[**protection is now removed and you can now flash the boot block too**]
    – Revert jumper on E14
    – Revert jumper on E1 (Pin 1 and Pin 2)

    Good luck!

  • b348xyx

    Hi, just wanted to add this this post of yours , i added a Syba SATA III 4 Port PCI-e 2.0 x2 Card to my HP Z800, as it uses 2x PCIE Lanes which should be able to give max 1000mbs per second(500mbs Per lane) so the Samsung 850 Evo i am using has no bottlenecks. using a 1x Sata3 card like yours above will mean max you will get is 500mbs which on modern ssds will bottleneck a little. not end world but as the price diffrent between the 1x and 2x card is very little its worth the no bottleneck route.

    • Stephen Cox

      Ha its been a long, long, LONG time since I’ve been in this comment thread… but I want to add that you are 100% correct. I tried pointing this out 2 years ago (when you posted it) but I don’t think anyone understood me. x1 SATA cards are useless unless they are PCI Express 3.0. Anything older needs at least 2 lanes or you’re gonna hit a bottleneck before your drive maxes out.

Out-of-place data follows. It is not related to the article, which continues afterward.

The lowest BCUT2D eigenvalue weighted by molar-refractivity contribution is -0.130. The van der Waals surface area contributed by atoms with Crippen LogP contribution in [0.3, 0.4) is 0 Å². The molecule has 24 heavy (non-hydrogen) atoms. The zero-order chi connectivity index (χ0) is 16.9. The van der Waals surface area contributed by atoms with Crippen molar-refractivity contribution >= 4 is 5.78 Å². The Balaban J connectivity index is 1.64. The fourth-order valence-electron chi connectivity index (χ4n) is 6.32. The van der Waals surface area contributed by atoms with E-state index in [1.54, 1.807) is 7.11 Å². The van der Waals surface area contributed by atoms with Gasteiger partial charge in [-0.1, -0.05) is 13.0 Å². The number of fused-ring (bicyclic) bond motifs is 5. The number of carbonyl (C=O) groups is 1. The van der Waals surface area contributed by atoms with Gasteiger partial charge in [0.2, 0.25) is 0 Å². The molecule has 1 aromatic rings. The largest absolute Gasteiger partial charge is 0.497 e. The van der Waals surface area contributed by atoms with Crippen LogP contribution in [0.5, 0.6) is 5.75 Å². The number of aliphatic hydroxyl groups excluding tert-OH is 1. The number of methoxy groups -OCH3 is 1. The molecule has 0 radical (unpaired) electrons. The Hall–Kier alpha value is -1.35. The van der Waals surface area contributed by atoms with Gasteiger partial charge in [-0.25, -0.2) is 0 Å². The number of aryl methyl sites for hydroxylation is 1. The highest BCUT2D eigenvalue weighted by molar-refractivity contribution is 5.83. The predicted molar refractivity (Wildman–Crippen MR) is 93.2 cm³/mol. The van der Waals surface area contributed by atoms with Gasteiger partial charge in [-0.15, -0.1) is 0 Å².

And I’ve been using this card for my build since it started and never had a problem. Its a great card.

  • Rubén

    Hi Andy Brown, thank you very much for your help … !!! HP Z800 hacked my server works perfect … !!!!

  • Mikael

    Hello! Very cool hack, im very tempted to do something similar for an ESXI gaming machine. Idea is to use a 4K tv in QUAD pip mode and ESXI to host 4 machines with 1 GPU each. I therefor wonder if you ever had a solution to your “powerful GPU problem”?

  • jaymemaurice

    Hey, did you ever suppress the fan warning? Is the TACH2 pin driven high constantly or is it like a speed pulse? I hate pressing F1 at boot…

    • jaymemaurice

      I wonder if I jumped pins 3 and 5 with a huge resistor, will it suppress the fan warning?